On 14 April 2017, the Centers for Medicare & Medicaid Services (CMS) published the fiscal year (FY) 2018 Medicare Hospital Inpatient Prospective Payment System (IPPS) and Long Term Acute Care Hospital (LTCH) Prospective Payment System (PPS) proposed rule. The proposed rule includes a request for information (RFI) of unusual breadth. The primary focus of CMS's RFI is on ways for reducing burdens on providers and patients. The RFI goes beyond the scope of the IPPS/LTCH PPS to seek public comment on virtually any way in which CMS, within its existing authority, can increase flexibility and efficiency in the Medicare program and potentially the nation's health care system more generally, while reducing unnecessary burdens on providers, suppliers, patients and their families.
The broad scope of the agency's solicitation offers an opportunity for any stakeholder potentially to shape CMS's agenda as the Trump Administration's leadership takes the reins. CMS's RFI could serve as a particularly useful opportunity for engagement by stakeholders in those areas where CMS has significant discretion to make regulatory or sub-regulatory changes to reduce burdens under the Medicare program without compromising other agency objectives, and where there may not be a timely alternative vehicle.
Responses to the RFI should focus on ways for reducing burdens on providers, suppliers, patients and others--especially when doing so would improve quality of care, decrease costs, improve program integrity, or make the healthcare system simpler and more accessible. Within the broad confines of burden-reducing proposals, CMS makes clear that it is willing to consider virtually any proposal for regulatory or sub-regulatory change, cutting across the entire Medicare program and potentially beyond. This includes, but is not limited to, payment system redesigns; changes to monitoring, documentation, or reporting requirements; simplification of CMS's practices for issuing regulations or guidance; and any other means of enhancing Medicare operational flexibility or efficiency. CMS may, for example, be receptive to calls for "modernizing" Medicare with respect to the use of new technologies or new modalities of delivery of care. CMS may also have an interest in Medicare Code Editor (MCE) edits and reforms that encourage more efficient and less burdensome administration of the Medicare program. CMS also notes an express interest in proposals for incentivizing organizations, professionals, and paraprofessionals to provide screening, assessment, and evidence-based treatment for individuals with opioid use disorder and substance use disorders.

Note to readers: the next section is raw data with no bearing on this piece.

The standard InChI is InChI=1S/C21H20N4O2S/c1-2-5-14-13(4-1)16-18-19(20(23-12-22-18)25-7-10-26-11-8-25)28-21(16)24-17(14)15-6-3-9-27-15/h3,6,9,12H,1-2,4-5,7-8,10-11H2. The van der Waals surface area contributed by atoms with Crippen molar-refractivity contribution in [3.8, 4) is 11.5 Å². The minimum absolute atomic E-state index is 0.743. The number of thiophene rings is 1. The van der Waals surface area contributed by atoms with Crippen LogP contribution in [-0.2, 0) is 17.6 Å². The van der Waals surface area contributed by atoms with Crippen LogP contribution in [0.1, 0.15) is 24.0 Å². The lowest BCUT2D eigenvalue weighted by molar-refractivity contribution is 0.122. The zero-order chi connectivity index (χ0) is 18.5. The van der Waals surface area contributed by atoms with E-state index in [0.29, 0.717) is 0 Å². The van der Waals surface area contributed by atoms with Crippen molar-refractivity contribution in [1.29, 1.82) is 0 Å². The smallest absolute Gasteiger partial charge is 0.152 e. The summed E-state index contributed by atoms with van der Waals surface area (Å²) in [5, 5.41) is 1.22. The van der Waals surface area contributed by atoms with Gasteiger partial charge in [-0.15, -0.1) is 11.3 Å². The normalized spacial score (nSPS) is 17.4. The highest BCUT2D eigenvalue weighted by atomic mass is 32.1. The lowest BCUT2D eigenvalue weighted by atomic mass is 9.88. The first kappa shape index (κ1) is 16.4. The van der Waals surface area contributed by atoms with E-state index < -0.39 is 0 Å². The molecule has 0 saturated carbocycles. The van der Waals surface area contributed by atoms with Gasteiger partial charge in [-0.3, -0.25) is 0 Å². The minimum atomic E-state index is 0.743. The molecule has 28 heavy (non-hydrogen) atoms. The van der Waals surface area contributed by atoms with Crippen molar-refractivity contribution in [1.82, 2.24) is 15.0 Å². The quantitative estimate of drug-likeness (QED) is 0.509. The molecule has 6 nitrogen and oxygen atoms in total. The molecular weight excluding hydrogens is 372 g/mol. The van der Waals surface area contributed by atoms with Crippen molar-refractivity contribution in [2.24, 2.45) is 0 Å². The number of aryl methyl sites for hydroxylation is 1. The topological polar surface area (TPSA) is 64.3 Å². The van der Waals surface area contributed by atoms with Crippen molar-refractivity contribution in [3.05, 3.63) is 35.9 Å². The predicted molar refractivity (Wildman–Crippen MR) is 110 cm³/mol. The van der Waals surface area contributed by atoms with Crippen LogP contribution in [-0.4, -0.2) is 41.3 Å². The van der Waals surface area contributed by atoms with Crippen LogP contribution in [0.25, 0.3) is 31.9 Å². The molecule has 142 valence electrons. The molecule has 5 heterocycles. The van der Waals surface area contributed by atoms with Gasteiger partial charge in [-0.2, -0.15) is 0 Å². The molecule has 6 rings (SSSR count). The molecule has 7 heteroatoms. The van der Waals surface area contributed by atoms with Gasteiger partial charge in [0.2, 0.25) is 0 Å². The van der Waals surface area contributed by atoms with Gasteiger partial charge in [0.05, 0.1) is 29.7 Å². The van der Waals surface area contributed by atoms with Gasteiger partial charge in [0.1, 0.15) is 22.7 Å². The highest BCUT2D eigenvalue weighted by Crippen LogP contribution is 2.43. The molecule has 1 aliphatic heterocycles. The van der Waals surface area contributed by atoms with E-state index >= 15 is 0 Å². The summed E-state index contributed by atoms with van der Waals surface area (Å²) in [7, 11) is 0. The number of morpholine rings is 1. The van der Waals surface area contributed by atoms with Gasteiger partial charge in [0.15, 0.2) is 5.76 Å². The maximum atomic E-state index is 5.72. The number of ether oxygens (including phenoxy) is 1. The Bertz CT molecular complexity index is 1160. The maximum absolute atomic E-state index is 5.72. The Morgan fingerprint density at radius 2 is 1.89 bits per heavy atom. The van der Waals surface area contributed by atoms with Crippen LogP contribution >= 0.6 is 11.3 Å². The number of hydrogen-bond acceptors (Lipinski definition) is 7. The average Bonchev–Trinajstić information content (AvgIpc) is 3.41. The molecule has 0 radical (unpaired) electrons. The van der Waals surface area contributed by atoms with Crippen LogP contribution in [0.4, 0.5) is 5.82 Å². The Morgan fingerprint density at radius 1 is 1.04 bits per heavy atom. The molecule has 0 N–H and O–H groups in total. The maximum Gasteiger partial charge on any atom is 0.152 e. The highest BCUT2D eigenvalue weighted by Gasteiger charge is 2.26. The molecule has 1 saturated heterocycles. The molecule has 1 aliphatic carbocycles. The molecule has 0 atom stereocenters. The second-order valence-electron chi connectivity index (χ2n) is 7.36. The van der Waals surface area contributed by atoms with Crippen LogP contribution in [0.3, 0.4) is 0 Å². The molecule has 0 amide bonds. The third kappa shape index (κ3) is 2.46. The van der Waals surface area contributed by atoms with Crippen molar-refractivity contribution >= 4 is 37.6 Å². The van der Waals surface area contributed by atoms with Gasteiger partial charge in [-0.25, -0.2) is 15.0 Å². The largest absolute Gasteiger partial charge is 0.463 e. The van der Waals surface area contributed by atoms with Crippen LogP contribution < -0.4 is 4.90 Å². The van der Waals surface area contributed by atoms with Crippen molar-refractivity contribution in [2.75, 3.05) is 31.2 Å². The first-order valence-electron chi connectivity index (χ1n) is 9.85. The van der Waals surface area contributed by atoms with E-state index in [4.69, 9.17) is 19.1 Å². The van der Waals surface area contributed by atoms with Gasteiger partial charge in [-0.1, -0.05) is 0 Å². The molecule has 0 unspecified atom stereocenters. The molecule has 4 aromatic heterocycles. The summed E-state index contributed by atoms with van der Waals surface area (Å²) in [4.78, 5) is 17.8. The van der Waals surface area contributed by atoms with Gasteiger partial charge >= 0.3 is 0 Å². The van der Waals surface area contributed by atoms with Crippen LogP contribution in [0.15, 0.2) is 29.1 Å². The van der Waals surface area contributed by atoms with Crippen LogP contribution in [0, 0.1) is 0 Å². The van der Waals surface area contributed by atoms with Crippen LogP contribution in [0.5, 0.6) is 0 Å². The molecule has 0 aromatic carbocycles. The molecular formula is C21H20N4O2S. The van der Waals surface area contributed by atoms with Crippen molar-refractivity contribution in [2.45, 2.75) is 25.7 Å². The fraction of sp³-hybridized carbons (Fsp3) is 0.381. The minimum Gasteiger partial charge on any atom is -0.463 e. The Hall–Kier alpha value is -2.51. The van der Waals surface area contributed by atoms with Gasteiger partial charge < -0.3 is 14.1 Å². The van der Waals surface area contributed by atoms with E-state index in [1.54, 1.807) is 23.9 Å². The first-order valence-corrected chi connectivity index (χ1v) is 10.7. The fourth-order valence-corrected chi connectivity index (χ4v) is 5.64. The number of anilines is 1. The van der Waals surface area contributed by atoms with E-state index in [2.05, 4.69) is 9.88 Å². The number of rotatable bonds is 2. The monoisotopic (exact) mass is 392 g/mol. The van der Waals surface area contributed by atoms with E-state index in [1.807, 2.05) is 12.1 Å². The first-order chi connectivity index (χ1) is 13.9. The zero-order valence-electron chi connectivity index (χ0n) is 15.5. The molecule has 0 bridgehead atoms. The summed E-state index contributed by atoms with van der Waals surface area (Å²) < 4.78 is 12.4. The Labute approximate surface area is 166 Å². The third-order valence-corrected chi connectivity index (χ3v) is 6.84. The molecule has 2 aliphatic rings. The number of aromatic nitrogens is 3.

CMS's request is for informational and planning purposes and does not guarantee agency action. CMS explicitly states that it does not plan to respond to comments submitted in response to the RFI in the FY 2018 IPPS/LTCH PPS final rule. CMS's overture in making the request nonetheless underscores the agency's potential willingness to entertain burden-reducing reforms even in areas that may have drawn relatively little attention during prior CMS rulemakings. It is possible that submitted comments may serve as a catalyst for CMS action at a later date, and the agency notes that it may contact individual responders to solicit clarification regarding their proposals, and may publicly post the comments it receives, or a summary of them.
CMS is likely to be most responsive to specific, concise proposals to eliminate regulatory red tape that does not clearly benefit patient care or enhance the Medicare program's integrity. The agency also signals that it may be more receptive to those comments that are supported by concrete data or empirical studies. CMS has indicated that any recommendations that include novel legal questions should also include appropriate legal analyses and examples of specific changes that can be implemented by the agency, where appropriate.
Stakeholders will need to act quickly in preparing comments in response to CMS's request. Comments must be submitted by no later than 5 p.m. EDT on 13 June 2017.